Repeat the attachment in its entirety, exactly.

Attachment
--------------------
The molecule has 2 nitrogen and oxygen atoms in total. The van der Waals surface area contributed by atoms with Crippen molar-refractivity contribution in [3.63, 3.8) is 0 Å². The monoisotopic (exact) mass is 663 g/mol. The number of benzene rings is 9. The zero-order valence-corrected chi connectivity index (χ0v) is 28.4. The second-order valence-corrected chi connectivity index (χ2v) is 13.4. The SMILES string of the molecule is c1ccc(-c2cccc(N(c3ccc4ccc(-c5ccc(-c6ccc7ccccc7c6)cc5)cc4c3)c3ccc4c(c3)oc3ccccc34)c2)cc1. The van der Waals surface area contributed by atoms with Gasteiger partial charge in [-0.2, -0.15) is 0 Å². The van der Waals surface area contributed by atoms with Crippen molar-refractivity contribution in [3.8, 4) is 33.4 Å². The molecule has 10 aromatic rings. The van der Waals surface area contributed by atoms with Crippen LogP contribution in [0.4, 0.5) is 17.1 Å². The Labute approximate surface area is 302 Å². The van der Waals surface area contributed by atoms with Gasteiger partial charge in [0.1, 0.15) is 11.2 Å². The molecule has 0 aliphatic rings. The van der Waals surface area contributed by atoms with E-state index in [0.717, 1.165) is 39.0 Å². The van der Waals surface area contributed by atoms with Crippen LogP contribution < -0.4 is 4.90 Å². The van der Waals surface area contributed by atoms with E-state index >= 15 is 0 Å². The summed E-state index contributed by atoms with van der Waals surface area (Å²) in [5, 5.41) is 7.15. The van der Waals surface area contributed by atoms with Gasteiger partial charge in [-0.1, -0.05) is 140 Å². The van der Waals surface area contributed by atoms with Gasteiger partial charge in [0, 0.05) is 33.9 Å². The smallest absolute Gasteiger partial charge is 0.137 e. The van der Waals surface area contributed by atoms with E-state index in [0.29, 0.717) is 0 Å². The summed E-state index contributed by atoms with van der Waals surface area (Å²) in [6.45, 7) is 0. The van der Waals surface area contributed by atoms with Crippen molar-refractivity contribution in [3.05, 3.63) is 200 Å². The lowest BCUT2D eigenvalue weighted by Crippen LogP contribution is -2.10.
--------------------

The molecule has 2 nitrogen and oxygen atoms in total. The van der Waals surface area contributed by atoms with Crippen molar-refractivity contribution in [3.63, 3.8) is 0 Å². The monoisotopic (exact) mass is 663 g/mol. The number of benzene rings is 9. The zero-order valence-corrected chi connectivity index (χ0v) is 28.4. The second-order valence-corrected chi connectivity index (χ2v) is 13.4. The SMILES string of the molecule is c1ccc(-c2cccc(N(c3ccc4ccc(-c5ccc(-c6ccc7ccccc7c6)cc5)cc4c3)c3ccc4c(c3)oc3ccccc34)c2)cc1. The van der Waals surface area contributed by atoms with Gasteiger partial charge in [-0.2, -0.15) is 0 Å². The van der Waals surface area contributed by atoms with Crippen molar-refractivity contribution in [3.8, 4) is 33.4 Å². The molecule has 10 aromatic rings. The van der Waals surface area contributed by atoms with Crippen LogP contribution in [0.4, 0.5) is 17.1 Å². The Labute approximate surface area is 302 Å². The van der Waals surface area contributed by atoms with Gasteiger partial charge in [0.1, 0.15) is 11.2 Å². The molecule has 0 aliphatic rings. The van der Waals surface area contributed by atoms with E-state index in [0.717, 1.165) is 39.0 Å². The van der Waals surface area contributed by atoms with Crippen LogP contribution < -0.4 is 4.90 Å². The van der Waals surface area contributed by atoms with E-state index >= 15 is 0 Å². The summed E-state index contributed by atoms with van der Waals surface area (Å²) in [5, 5.41) is 7.15. The van der Waals surface area contributed by atoms with Gasteiger partial charge in [-0.1, -0.05) is 140 Å². The van der Waals surface area contributed by atoms with Gasteiger partial charge in [0, 0.05) is 33.9 Å². The smallest absolute Gasteiger partial charge is 0.137 e. The van der Waals surface area contributed by atoms with E-state index in [0.29, 0.717) is 0 Å². The summed E-state index contributed by atoms with van der Waals surface area (Å²) in [6.45, 7) is 0. The van der Waals surface area contributed by atoms with Crippen molar-refractivity contribution in [3.05, 3.63) is 200 Å². The lowest BCUT2D eigenvalue weighted by Crippen LogP contribution is -2.10.